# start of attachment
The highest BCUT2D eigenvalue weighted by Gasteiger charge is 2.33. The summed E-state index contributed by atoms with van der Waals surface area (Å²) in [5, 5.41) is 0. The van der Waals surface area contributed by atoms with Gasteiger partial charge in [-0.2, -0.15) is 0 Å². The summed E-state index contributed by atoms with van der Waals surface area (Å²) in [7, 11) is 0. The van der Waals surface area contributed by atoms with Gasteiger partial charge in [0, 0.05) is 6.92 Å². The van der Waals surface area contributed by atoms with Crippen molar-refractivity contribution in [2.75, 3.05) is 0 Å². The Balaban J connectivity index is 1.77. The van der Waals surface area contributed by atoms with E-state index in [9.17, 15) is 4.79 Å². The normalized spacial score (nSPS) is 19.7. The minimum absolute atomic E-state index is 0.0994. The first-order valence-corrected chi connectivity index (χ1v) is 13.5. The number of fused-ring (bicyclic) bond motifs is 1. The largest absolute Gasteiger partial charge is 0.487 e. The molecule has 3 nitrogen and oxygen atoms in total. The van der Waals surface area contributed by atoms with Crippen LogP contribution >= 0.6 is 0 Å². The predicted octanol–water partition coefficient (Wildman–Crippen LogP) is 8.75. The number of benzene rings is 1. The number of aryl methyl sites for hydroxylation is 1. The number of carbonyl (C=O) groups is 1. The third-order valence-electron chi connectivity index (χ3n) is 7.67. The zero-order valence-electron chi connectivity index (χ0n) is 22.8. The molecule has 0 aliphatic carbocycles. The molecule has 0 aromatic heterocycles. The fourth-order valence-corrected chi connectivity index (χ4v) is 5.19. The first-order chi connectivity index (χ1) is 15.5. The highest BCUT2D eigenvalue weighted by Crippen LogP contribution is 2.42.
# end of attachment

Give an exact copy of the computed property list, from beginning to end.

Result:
The highest BCUT2D eigenvalue weighted by Gasteiger charge is 2.33. The summed E-state index contributed by atoms with van der Waals surface area (Å²) in [5, 5.41) is 0. The van der Waals surface area contributed by atoms with Gasteiger partial charge in [-0.2, -0.15) is 0 Å². The summed E-state index contributed by atoms with van der Waals surface area (Å²) in [7, 11) is 0. The van der Waals surface area contributed by atoms with Gasteiger partial charge in [0, 0.05) is 6.92 Å². The van der Waals surface area contributed by atoms with Crippen molar-refractivity contribution in [2.75, 3.05) is 0 Å². The Balaban J connectivity index is 1.77. The van der Waals surface area contributed by atoms with E-state index in [9.17, 15) is 4.79 Å². The normalized spacial score (nSPS) is 19.7. The minimum absolute atomic E-state index is 0.0994. The first-order valence-corrected chi connectivity index (χ1v) is 13.5. The number of fused-ring (bicyclic) bond motifs is 1. The largest absolute Gasteiger partial charge is 0.487 e. The molecule has 3 nitrogen and oxygen atoms in total. The van der Waals surface area contributed by atoms with Crippen LogP contribution >= 0.6 is 0 Å². The predicted octanol–water partition coefficient (Wildman–Crippen LogP) is 8.75. The number of benzene rings is 1. The number of aryl methyl sites for hydroxylation is 1. The number of carbonyl (C=O) groups is 1. The third-order valence-electron chi connectivity index (χ3n) is 7.67. The zero-order valence-electron chi connectivity index (χ0n) is 22.8. The molecule has 0 aliphatic carbocycles. The molecule has 0 aromatic heterocycles. The fourth-order valence-corrected chi connectivity index (χ4v) is 5.19. The first-order chi connectivity index (χ1) is 15.5. The highest BCUT2D eigenvalue weighted by Crippen LogP contribution is 2.42.